Consequently, they leave primary school ready for the challenges of key stage 3. However, some of the most able pupils could reach higher standards if teaching stretched their thinking further. ? Your current curriculum is suitably broad, and teaching in different subjects meets pupils' needs.

However, you are reviewing curriculum planning in some subjects. You are also providing extra training for subject leaders of foundation subjects so they can be more involved in checking on the quality of teaching and learning across the whole school. Again, a key aim is to push the most able pupils to excel in a range of subjects.

• In order to develop a constructive relationship with parents, you make home visits and hold stay-and-play sessions to meet families before new children start school. This helps to initiate clear lines of communication between home and school and make expectations clear. You have a close relationship with the privately run, on-site, pre-school provision, and pre-school children visit school, during the summer term, before starting in the autumn.

On the day of the inspection, for example, a group of pre-school children joined school pupils for lunch. These transition activities enable you and your team to get to know the children before they start, and get children used to school life. ? Once children have started school, parents are invited to attend regular meetings to discuss how they can support their children at home.

In addition, parents can participate in 'inspire workshops' when they come into class to work with their children on a particular task. These activities keep parents informed about learning and how well their children are doing. ? You routinely gather parents' views through questionnaires.

If a pupil or parent has an idea or a concern about anything then you make sure you meet and talk with them as soon as possible. You listen and take quick action to sort out any problems that arise. Parents who spoke with me said that school staff are approachable and go out of their way to help them.

There were too few responses on Parent View to generate a report, but the majority of free-text entries expressed satisfaction with the school's work. ? In each of the last three years, the level of persistent absence, i.e.

pupils who miss more than 10% of schooling each year, has been more than twice the level seen nationally. This means a significant proportion of pupils are missing the equivalent of half a day's lessons or more. In some cases, there are legitimate reasons for absence, but in most cases there are not.

Some parents keep their children off school without good cause or take them on holiday in term time, which hinders their progress at school. In response, you have appointed an attendance manager whose role is to challenge and support parents who do not send their children to school often enough or on time. The attendance manager and senior staff hold 'attendance clinics' with parents to identify ways to improve punctuality and attendance.

You also supply parents with information that highlights the effect of poor attendance on progress at school. In response to the numerous incentives to reward regular attendance, the proportion of unauthorised absences has reduced. However, too many pupils continue to miss too much school.

• Most pupils behave well, but some do not. You have effective systems in place to recognise and reward good behaviour and to challenge and support any behaviour that falls short of your high expectations. Termly awards, thank you cards and an exciting treasure box of treats help to encourage positive attitudes.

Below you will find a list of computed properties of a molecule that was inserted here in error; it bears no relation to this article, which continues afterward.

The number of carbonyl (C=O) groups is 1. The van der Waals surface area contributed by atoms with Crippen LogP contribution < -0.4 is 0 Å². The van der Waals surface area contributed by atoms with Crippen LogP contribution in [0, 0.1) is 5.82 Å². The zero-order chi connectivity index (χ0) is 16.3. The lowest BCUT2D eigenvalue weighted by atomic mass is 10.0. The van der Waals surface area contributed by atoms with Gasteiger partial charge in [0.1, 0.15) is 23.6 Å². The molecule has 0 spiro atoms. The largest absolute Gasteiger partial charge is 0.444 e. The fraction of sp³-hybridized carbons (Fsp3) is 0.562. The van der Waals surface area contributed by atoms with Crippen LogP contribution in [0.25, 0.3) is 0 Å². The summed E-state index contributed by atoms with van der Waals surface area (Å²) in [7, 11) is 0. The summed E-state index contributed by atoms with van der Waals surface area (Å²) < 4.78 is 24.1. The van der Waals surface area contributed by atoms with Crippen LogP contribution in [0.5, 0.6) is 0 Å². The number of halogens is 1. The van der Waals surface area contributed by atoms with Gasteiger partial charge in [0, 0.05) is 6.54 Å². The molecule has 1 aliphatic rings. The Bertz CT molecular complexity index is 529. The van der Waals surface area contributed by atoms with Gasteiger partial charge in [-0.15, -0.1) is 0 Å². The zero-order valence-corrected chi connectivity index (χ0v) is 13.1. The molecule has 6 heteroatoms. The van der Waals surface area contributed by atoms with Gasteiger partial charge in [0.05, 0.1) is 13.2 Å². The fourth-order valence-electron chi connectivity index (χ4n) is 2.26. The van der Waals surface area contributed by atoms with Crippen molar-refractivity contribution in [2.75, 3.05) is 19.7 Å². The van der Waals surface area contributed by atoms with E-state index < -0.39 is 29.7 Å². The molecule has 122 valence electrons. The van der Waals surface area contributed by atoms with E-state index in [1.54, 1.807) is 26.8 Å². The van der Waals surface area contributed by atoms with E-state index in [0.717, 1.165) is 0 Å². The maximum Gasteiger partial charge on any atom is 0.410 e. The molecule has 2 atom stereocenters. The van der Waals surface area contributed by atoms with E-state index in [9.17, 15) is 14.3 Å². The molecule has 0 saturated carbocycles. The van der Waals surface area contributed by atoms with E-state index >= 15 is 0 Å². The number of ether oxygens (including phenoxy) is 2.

In addition, a consistent and disciplined approach to supporting pupils to improve their behaviour also brings successful results. ? The local authority recognises your sterling work with a range of professional agencies to support pupils at risk of exclusion and their families. You have an established track record for avoiding permanent exclusions but fixed-term exclusions, while reducing, still happen more often than in most other schools.

When you do have cause to use this sanction you make sure that all the proper processes are followed and put extra support in place when a pupil returns to school. Next steps for the school Leaders and those responsible for governance should: ? continue to improve teaching so that the most able pupils reach even higher standards across the curriculum, by: – strengthening subject leadership – making sure that your review of the school curriculum provides sufficient opportunities for pupils to excel. ? work with parents and outside agencies to improve the attendance of pupils who miss too much school.

I am copying this letter to the chair of the governing body, the regional schools commissioner and the director of children's services for Staffordshire. This letter will be published on the Ofsted website. Yours sincerely Diane Pye Ofsted Inspector Information about the inspection During the inspection, I met with you, members of your staff team and six governors.

I had a telephone conversation with a representative of the local authority. I carried out short observations of teaching and looked at pupils' work in books and on display. I talked with pupils in lessons, at lunchtime and at other times during the day.

I spoke with parents at the beginning of the school day. By the end of the inspection, there were nine recent responses on Parent View and six free-text responses. I took account of these and also considered the five responses to Ofsted's staff questionnaire.

I looked at a number of documents, including: the school's own evaluation of its performance, improvement plans, pupils' achievement and attendance information, exclusion records, external reports about the school, and several school policy documents. I also checked the school's website and the procedures for keeping pupils safe. I asked the staff, pupils and parents about safeguarding matters.